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Accepting your dark side
Opera Philadelphia presents David T. Little’s Black Lodge
After originally premiering in October 2022 at the Philadelphia Film Center, David T. Little’s new “industrial opera film” Black Lodge will be screened in multiple theaters in the region on Saturday, January 21. Produced by Beth Morrison Projects and Opera Philadelphia, Black Lodge focuses on a writer (actor and musician Timur) currently trapped in a mysterious and frightening Bardo space, locked “between death and rebirth.” The writer must confront the woman (Jennifer Harrison Newman) who haunts his afterlife, as well as face his regrets and increasingly troubled memories of his existence.
The surreal, fantastical opera is influenced by the work of novelist William Burroughs, while the title is a homage to David Lynch’s Twin Peaks. A graduate of Opera Philadelphia, Little’s other operas include Soldier Songs and JFK. The composer says Black Lodge comes from more easily perceiving the dark side of life as a child. Little commented, “The process of creating Black Lodge was one of accepting that part of myself: of exploring that darkness, traveling through it in hopes that there would be something beautiful, even transcendent, on the other side.”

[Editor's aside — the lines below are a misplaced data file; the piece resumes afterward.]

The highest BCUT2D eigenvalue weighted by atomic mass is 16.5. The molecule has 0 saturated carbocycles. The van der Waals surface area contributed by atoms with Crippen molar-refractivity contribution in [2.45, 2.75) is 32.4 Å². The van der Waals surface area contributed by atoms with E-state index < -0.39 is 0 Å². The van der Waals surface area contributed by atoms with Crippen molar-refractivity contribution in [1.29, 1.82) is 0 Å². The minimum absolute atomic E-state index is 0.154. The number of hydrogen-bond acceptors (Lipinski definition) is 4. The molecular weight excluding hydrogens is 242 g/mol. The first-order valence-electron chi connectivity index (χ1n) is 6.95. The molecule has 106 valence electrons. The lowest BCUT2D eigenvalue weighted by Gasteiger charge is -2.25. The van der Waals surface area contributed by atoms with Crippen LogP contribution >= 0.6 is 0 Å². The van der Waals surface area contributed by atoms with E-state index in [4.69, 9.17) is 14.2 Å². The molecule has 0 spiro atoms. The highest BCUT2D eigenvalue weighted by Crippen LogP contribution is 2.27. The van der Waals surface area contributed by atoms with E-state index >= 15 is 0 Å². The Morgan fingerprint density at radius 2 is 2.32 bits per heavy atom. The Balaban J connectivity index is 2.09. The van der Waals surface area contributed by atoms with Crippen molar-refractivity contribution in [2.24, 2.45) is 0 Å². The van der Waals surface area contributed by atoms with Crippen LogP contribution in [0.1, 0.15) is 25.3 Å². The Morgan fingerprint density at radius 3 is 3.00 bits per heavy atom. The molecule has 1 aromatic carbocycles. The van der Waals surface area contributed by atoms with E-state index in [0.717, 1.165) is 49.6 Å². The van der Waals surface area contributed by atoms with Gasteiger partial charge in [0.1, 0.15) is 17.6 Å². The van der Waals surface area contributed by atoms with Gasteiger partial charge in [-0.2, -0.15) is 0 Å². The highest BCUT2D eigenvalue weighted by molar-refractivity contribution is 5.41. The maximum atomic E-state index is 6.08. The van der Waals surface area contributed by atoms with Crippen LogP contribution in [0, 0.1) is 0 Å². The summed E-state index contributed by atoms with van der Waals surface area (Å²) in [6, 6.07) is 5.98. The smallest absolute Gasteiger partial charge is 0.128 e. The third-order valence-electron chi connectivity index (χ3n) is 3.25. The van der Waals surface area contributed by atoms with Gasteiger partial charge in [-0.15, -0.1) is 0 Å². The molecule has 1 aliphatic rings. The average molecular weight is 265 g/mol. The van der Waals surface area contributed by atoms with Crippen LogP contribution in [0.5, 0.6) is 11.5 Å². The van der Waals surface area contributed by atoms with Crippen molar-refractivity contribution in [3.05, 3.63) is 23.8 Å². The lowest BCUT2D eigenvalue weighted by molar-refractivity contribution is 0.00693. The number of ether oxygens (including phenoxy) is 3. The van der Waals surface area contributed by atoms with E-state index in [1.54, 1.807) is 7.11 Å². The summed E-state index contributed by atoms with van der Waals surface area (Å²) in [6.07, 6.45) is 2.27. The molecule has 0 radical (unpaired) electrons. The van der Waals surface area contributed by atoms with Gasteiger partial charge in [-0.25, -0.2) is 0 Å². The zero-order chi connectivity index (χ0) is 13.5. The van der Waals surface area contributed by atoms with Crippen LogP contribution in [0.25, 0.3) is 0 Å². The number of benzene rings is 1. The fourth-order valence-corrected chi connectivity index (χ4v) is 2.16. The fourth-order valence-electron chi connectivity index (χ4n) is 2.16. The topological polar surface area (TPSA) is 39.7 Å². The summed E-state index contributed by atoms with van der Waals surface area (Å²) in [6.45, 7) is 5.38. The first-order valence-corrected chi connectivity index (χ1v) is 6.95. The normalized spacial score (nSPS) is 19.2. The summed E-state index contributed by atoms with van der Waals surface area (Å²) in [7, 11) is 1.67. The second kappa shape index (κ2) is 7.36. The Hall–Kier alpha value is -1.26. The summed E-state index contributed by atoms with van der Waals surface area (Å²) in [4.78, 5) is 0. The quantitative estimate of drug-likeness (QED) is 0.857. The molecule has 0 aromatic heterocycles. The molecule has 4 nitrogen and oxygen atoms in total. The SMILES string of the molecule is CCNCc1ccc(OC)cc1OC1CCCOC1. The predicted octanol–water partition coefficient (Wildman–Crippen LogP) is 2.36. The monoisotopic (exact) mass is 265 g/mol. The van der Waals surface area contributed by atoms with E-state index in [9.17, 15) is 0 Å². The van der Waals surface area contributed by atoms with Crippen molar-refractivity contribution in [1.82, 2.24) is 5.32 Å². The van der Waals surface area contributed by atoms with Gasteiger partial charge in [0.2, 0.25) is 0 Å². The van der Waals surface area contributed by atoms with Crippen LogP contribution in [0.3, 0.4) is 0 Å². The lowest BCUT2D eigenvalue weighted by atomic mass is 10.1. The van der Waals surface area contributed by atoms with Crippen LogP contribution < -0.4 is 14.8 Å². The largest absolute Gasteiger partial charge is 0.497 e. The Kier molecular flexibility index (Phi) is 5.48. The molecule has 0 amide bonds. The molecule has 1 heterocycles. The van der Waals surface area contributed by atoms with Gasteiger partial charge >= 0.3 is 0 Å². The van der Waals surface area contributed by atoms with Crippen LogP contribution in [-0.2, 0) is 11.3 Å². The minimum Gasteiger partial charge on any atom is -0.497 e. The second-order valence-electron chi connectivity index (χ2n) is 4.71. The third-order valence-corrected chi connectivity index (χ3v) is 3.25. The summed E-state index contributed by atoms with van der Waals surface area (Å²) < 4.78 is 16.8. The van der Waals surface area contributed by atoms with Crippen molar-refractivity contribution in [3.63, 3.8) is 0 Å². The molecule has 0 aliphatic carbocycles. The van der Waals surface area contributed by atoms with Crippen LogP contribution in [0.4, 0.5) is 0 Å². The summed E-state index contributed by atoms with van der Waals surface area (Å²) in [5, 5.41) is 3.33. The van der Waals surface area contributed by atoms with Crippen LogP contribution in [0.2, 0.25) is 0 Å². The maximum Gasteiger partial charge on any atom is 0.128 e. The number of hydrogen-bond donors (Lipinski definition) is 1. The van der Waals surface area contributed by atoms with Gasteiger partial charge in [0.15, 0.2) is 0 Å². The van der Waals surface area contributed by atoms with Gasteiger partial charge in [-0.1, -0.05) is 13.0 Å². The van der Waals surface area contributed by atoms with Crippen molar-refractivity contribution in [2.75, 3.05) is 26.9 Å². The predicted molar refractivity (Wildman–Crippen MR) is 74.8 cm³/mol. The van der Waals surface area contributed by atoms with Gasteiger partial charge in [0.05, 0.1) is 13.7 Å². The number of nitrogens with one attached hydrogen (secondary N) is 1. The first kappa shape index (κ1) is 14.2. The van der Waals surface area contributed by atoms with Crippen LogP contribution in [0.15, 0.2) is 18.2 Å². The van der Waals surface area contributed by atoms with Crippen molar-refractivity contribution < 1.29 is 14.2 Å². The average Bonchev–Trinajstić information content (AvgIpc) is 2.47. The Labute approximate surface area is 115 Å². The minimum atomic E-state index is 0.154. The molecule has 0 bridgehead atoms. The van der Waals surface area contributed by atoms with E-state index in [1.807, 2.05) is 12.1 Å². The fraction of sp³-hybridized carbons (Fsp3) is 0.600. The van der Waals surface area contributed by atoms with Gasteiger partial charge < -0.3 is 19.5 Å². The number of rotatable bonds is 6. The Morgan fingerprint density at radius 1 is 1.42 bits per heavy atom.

This new opera was developed and produced over 10 years with Anne Waldman, herself a famed experimental poet, working on the libretto. Waldman was attracted to how the project “highlights the sense of existential dilemma for the artist in a world of contradiction and personal upheaval.” Finally, the story, screenplay, and direction of the movie version of Black Lodge was taken on by filmmaker Michael Joseph McQuilken.
What, When, Where
Black Lodge. Music by David T. Little, libretto by Anne Waldman, screenplay by Michael Joseph McQuilken. Presented by Opera Philadelphia. $10-$20. Saturday, January 21, 2023, at 1pm, at Bryn Mawr Film Institute, Colonial Theatre, County Theater, Ambler Theater, and Princeton Garden Theatre. (215) 732-8400 or operaphila.org.
All venues are ADA-accessible in all theaters and restrooms. Be sure to check individual theaters for additional information and resources.
Bryn Mawr Film Institute and Colonial Theatre offer assistive listening devices.
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